The BRICS countries – Brazil, Russia, India, China and South Africa – risk losing their international credibility if they don't behave as responsible donors, writes GCAP Russia co-chair Vitaliy Kartamyshev.
These five countries produce about 20% of the world's economic output and account for a growing percentage of official development assistance. But it's clear that the BRIC have “fewer scruples” about how this aid impacts human rights, democracy, women and ethnic minorities.
At a minimum, the BRICS should adopt a set of guiding principles to ensure that they do not uphold political regimes that impoverish communities, exploit natural resources and undermine the development prospects of recipient countries.
At a time when inequality is growing across the globe, Uruguay has managed to dramatically reduce poverty and inequality over the past decade. It now has the most equal income distribution in Latin America.
The country is also working to generate 100% of its electricity needs from renewable sources by 2020.
Social Watch coordinator Roberto Bissio writes that the Uruguayan experience shows that "there are, indeed, viable alternatives to the classical neoliberal formulas" which can be models for the Post-2015 agenda.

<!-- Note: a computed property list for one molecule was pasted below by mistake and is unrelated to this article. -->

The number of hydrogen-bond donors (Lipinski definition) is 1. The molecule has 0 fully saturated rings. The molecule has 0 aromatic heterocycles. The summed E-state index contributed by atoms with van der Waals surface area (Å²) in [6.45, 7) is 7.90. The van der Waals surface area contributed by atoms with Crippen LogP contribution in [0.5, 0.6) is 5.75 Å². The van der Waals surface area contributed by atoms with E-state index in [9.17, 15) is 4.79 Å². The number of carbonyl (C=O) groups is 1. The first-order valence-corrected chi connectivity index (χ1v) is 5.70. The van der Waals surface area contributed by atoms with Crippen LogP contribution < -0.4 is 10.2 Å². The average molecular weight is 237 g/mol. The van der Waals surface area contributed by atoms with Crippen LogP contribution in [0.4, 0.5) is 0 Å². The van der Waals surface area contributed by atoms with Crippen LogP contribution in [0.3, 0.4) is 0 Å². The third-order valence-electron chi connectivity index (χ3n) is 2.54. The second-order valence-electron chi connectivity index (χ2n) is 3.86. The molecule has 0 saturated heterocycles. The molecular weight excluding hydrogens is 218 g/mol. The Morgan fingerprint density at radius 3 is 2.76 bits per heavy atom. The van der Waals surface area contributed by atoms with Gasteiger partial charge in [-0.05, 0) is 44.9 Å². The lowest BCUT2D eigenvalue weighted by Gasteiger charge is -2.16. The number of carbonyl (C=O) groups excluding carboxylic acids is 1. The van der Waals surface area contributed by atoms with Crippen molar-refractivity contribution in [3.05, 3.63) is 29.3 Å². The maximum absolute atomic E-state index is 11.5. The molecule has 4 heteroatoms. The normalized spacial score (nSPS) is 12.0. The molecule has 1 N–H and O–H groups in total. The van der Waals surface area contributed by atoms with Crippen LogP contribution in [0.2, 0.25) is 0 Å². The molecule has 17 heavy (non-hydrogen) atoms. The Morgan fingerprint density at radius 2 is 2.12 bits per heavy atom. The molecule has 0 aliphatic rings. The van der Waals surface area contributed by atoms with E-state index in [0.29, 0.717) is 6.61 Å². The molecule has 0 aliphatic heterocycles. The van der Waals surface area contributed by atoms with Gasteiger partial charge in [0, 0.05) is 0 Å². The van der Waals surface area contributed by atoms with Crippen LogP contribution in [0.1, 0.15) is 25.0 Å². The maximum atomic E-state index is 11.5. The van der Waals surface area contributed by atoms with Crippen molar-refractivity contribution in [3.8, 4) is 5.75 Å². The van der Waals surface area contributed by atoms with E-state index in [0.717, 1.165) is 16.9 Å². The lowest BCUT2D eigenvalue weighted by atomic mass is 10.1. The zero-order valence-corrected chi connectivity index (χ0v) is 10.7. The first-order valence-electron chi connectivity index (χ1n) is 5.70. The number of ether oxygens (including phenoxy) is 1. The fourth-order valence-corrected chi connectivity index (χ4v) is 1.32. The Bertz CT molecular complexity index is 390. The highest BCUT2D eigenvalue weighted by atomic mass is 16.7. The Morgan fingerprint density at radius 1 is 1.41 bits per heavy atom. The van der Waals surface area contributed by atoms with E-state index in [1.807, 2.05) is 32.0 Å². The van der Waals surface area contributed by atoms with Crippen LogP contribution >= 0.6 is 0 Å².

Following the 2002 economic crisis, Uruguay chose not to follow the austerity path recommended by multilateral institutions and instead promoted decent work and a social safety net through
emergency cash transfers
active state participation in the economy to promote growth
collective bargaining that led to salary increases and
enforcing labour rights for rural and domestic workers.
Instead of repelling investors, Uruguay's Labour Minister told a recent global gathering of civil society activists in Montevideo that the policies boosted economic growth and coincided with a peak in foreign greenfield investment.
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